Gazans tenuously emerge amid temporary cease-fire

Palestinians sift through rubble, leave for day to shop for provisions and check home during pause in fighting.

Palestinians walk past destroyed houses in Beit Hanoun in the northern Gaza Strip July 26, 2014.  (photo credit: REUTERS)
Palestinians walk past destroyed houses in Beit Hanoun in the northern Gaza Strip July 26, 2014.
(photo credit: REUTERS)
A 12-hour humanitarian truce went into effect on Saturday after Israel and Palestinian terror groups in the Gaza Strip agreed to a UN request for a pause in fighting and efforts proceeded to secure a long-term ceasefire moved ahead.
As the truce began, many Palestinian families sheltering at a UN-run school said they would leave for the day, to shop for provisions and check on their homes and families.
Palestinian medics said 85 bodies had so far been pulled from the rubble on Saturday in border areas of the Gaza Strip, where Israeli forces appeared to have largely withdrawn.
"When they said there would be a truce for 12 hours we got ready to go back home because if there is a truce, we want to feel free. The Arab nations are all sleeping, sitting and doing nothing-- the kings and heads of state. Shame on them," said Mesbah al-Sultan.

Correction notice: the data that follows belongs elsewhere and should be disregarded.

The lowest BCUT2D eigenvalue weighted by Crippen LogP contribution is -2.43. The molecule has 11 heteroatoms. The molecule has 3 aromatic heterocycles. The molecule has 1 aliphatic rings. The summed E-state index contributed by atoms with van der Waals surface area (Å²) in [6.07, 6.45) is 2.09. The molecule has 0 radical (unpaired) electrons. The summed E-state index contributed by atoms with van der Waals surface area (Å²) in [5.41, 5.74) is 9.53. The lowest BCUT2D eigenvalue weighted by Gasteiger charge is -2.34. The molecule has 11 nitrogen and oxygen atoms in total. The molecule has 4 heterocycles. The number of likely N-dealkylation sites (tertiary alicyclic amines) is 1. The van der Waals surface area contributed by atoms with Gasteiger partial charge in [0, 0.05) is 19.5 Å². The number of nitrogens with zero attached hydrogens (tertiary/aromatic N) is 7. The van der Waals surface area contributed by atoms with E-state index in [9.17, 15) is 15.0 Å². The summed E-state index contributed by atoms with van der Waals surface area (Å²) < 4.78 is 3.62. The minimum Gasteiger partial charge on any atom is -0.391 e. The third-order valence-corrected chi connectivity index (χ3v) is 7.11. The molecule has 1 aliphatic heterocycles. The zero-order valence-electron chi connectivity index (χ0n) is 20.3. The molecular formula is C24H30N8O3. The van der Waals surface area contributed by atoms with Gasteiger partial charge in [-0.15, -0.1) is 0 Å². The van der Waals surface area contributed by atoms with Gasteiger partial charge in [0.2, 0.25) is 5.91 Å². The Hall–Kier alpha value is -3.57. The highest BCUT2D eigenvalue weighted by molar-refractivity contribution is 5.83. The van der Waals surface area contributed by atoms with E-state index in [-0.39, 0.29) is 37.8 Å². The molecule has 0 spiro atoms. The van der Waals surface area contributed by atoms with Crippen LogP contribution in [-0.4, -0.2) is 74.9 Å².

More than 140,000 Palestinians have fled amid  fighting between Israel and Gaza terrorists, many of them seeking shelter in buildings run by the UN Relief and Works Agency (UNRWA).
Israeli forces are trying to stop terrorists from Hamas and their allies from firing rockets into its territory.
Those sheltering at the school said they were living in very difficult circumstances.
"We are looking for a long-term truce, we do not want to keep waiting for a truce day after day. Here we are in a very, very bad situation. We are homeless and are living here in the schools, our children are very tired. Really, we are living today in a very bad situation," said Alaa Zaied.
Hundreds of Palestinians poured into the streets in the minutes after the truce took force, some headed on foot to their homes to inspect damage from the Israeli assaults and many lined up outside banks to withdraw cash and stock up on supplies.
But children, the elderly and many women stayed behind in the UN-run school, some saying they had little faith in the cease-fire.
"What truce is Israel talking about? Israel is lying. It agrees to a truce but after that, what does it do? After we feel safe and proceed to check on our families and friends, to leave our children here, they (Israeli forces) kill you wherever you are," said Lena Ledawe.
The IDF said it would hold fire for 12 hours while pressing on with its search for tunnels used by terrorists. A spokesman for the Islamist group Hamas, which dominates Gaza, said all Palestinian factions would abide by the brief truce.